Take a journey around the iconic sights of Rome without leaving your living room on our virtual tour of the historical centre and the Colosseum.
While exploring Rome’s astonishing historical sights in real life might be off the cards for now, you can still learn the fascinating stories and history behind some of the most popular attractions via your computer screen.
We’ll start the tour at the one of Rome’s, and the world’s, most popular attractions – the Colosseum. Admire the incredible exterior with a walk around the outside of the amphitheatre before heading indoors to walk in the steps of gladiators. Don’t worry about waiting in line on a virtual tour!
Built between 72 – 80 AD, the Colosseum was a giant stadium where up to 80,000 spectators watched violent fights and public events. While mostly associated with gladiatorial battles, for over 400 years the Colosseum was also the stage for spectacles including executions, animal hunts, battle re-enactments and theatre.
The Colosseum fell into disrepair with the decline of the Western Roman Empire and was frequently raided for building materials. Two thirds of the Colosseum was stolen or destroyed in the middle ages including the decorative materials and marble chairs. Parts of the Colosseum were used to construct other famous monuments and buildings in Rome including St Peter’s Basilica and Palazzo Venezia. It wasn’t until the 1990s that serious restoration efforts took place to welcome visitors. The Colosseum now attracts more than 7 million visitors a year and is a must-see destination for any traveller to Rome.
Passing the Arch of Constantine of your left, follow the ancient Via Sacra to the Roman Forum. This sprawling stretch of ruins was once the epicentre of Ancient Roman daily life where the commercial, religious and political buildings and monuments were situated.
The Roman Forum was reconstructed several times and the architecture of the area reflects the changes in styles over time. Often new buildings were constructed over the sites of old ruins, creating a fascinating layering of history to be uncovered by archaeologists. Excavations in and around the Roman Forum continue today, revealing interesting insights into Roman life.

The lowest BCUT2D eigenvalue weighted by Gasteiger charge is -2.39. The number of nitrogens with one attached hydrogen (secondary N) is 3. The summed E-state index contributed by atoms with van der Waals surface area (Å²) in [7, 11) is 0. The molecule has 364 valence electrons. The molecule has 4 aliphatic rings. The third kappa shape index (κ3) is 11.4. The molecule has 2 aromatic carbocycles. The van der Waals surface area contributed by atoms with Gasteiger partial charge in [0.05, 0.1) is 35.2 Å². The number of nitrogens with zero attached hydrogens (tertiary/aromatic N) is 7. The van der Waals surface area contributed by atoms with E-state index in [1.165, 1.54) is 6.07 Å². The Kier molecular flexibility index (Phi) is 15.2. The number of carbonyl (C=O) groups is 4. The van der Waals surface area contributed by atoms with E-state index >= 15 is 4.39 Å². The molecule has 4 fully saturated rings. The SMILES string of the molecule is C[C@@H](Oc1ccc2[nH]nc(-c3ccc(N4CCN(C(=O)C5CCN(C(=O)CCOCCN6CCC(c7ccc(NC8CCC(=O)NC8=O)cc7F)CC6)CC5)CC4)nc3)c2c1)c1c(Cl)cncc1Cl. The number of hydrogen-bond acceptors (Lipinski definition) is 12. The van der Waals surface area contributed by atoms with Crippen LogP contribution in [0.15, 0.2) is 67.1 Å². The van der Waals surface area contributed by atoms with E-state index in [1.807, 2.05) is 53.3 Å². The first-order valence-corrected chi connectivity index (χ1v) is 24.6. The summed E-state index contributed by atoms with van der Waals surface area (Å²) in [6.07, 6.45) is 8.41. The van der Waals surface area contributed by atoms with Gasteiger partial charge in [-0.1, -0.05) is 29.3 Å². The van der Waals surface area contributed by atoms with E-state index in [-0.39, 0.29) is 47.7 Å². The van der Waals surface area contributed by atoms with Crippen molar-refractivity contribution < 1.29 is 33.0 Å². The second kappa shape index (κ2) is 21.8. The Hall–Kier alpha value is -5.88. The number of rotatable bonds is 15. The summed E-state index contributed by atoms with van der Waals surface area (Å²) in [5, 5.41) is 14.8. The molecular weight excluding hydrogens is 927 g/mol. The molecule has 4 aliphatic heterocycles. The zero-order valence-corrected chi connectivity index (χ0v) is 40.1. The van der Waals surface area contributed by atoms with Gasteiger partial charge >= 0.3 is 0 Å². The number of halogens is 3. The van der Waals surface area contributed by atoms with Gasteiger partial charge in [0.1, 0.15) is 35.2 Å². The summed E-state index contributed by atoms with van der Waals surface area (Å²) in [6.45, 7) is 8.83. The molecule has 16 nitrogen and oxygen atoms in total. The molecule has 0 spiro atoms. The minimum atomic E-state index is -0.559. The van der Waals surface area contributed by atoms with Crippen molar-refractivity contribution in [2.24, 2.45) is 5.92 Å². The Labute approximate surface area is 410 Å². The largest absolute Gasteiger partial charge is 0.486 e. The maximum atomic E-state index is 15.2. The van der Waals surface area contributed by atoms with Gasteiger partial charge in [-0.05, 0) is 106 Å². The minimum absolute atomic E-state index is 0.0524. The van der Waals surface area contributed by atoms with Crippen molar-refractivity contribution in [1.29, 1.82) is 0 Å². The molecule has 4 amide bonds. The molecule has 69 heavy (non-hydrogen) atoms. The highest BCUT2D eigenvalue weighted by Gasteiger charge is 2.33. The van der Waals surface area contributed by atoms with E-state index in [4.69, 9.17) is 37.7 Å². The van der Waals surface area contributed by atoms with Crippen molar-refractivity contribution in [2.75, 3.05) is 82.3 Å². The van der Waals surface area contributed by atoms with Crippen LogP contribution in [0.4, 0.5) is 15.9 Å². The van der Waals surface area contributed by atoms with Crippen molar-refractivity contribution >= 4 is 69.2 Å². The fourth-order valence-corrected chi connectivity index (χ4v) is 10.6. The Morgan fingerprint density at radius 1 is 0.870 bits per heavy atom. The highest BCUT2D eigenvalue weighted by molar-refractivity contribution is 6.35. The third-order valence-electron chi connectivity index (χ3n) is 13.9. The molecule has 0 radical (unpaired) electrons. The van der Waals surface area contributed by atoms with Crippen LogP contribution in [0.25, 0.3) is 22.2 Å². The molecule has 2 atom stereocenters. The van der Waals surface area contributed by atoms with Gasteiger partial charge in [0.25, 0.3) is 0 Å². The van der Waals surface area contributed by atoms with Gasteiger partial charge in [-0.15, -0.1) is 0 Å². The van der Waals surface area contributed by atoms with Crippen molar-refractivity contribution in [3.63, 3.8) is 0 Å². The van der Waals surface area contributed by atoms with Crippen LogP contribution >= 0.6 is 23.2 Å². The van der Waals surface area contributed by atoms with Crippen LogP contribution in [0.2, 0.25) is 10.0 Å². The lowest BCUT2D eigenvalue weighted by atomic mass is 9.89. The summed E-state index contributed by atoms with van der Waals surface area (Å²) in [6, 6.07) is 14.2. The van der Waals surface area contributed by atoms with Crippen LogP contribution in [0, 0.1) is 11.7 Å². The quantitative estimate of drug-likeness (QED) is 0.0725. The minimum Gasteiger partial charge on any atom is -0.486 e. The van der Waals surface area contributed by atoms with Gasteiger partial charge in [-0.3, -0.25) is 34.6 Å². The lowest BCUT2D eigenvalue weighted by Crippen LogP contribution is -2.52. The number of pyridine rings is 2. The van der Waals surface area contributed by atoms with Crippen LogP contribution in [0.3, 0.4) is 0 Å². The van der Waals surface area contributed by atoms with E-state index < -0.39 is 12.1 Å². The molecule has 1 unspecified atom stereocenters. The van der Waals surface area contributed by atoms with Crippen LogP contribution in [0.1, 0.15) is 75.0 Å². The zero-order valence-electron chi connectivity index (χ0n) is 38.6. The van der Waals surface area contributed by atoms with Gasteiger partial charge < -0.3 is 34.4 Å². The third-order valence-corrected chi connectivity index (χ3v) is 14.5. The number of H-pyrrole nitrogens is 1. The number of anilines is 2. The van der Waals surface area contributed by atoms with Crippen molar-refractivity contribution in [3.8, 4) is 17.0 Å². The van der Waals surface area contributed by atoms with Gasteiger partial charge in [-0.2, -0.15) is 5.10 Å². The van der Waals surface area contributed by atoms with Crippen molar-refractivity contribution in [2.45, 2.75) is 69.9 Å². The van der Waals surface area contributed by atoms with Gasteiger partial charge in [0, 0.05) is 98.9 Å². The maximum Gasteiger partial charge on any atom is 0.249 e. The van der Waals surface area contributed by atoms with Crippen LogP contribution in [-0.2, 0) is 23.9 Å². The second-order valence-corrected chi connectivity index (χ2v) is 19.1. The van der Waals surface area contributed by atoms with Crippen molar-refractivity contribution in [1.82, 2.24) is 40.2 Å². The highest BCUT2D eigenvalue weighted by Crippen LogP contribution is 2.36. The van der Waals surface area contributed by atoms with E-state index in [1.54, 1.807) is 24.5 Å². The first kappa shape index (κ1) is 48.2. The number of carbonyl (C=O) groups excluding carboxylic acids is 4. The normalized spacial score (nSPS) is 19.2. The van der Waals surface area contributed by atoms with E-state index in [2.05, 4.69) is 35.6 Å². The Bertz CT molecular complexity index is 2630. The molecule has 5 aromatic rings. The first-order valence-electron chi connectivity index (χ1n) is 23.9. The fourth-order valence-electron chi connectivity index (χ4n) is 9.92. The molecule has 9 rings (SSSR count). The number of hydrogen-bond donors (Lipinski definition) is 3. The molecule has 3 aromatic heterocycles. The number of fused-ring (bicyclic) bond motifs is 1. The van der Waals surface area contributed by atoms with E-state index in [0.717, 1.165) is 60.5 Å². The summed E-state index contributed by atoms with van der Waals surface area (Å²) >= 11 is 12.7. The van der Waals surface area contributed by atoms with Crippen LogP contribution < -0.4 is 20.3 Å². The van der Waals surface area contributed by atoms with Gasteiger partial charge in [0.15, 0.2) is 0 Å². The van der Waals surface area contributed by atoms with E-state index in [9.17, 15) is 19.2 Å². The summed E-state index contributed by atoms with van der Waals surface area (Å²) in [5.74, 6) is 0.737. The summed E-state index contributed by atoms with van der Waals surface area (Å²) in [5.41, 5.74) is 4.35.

Wandering to the left of the entrance of Roman Forum will take you up Palatine Hill, the spot where Romulus founded Rome after murdering his twin brother. The site is now home to exceptional ruins including of the Imperial Palace (Domus Flavia) and offers spectacular views of the Roman Forum and present-day Rome.
Piazza di Spagna & the Spanish Steps
Next up is one of Rome’s most famous squares, Piazza di Spagna, and the picturesque meeting place the Spanish Steps. Named for the Spanish Embassy to the Holy See that occupies the square, the Piazza di Spagna also contains the former house of English poet John Keats, now a museum, and the fountain La Barcaccia by sculptor Pietro Bernini. From here you can climb the 135 steps of the Spanish Steps to reach the Church of Trinità dei Monti and admire the views of Rome.
Meander Rome’s charming cobblestone streets to arrive at one of Rome’s best-preserved ancient buildings, the Pantheon. Completed sometime around 125AD under emperor Hadrian, incredibly the building has survived mostly intact. While the original use is not certain, it was converted to a Catholic Church and remained in use for centuries, saving it from plundering for building supplies like many other ancient Roman buildings.
The ceiling of the Pantheon features the world’s largest unreinforced concrete dome, an inspiration to Brunelleschi and his dome in Florence. The building houses the tombs of several Italian monarchs and the famous Renaissance painter Raphael. Explore inside and marvel at the impressive interior.
Not far from the Pantheon is the impressive Baroque fountain Fontana di Trevi. With original designs by artist Nicola Salvini, the fountain was completed under the instruction of architect Giuseppe Pannini in 1762. The fountain marks the arrival of the ancient Acqua Vergine aqueduct, but the water that flows through it nowadays is recycled in a closed-circuit system. Throwing a coin into the fountain is said to secure your return to Rome, with around €3000 collected in the fountain daily and distributed to a Roman charity for the homeless.
By now your legs must be getting tired and you it’s almost aperitivo time! Arriving at Piazza Navona, take a seat at one of the bars that fill the square and admire the stunning surrounds as you sip on a spritz.
Piazza Navona contains three fountains, the most impressive of which is the Fontana Dei Quattro Fiumi (Fountain of Four Rivers) sitting in the centre of the square. The fountain was designed by famed artist Gian Lorenzo Bernini (the son of Pietro Bernini who designed the Baracaccia fountain in Piazza di Spagna). It represents the four major rivers on the continents where the Holy See had influence at the time.
While this virtual tour has been fun, nothing beats meandering the cobble streets of Rome in real life! We hope you can join us soon!
Related article: A Budget Guide to Rome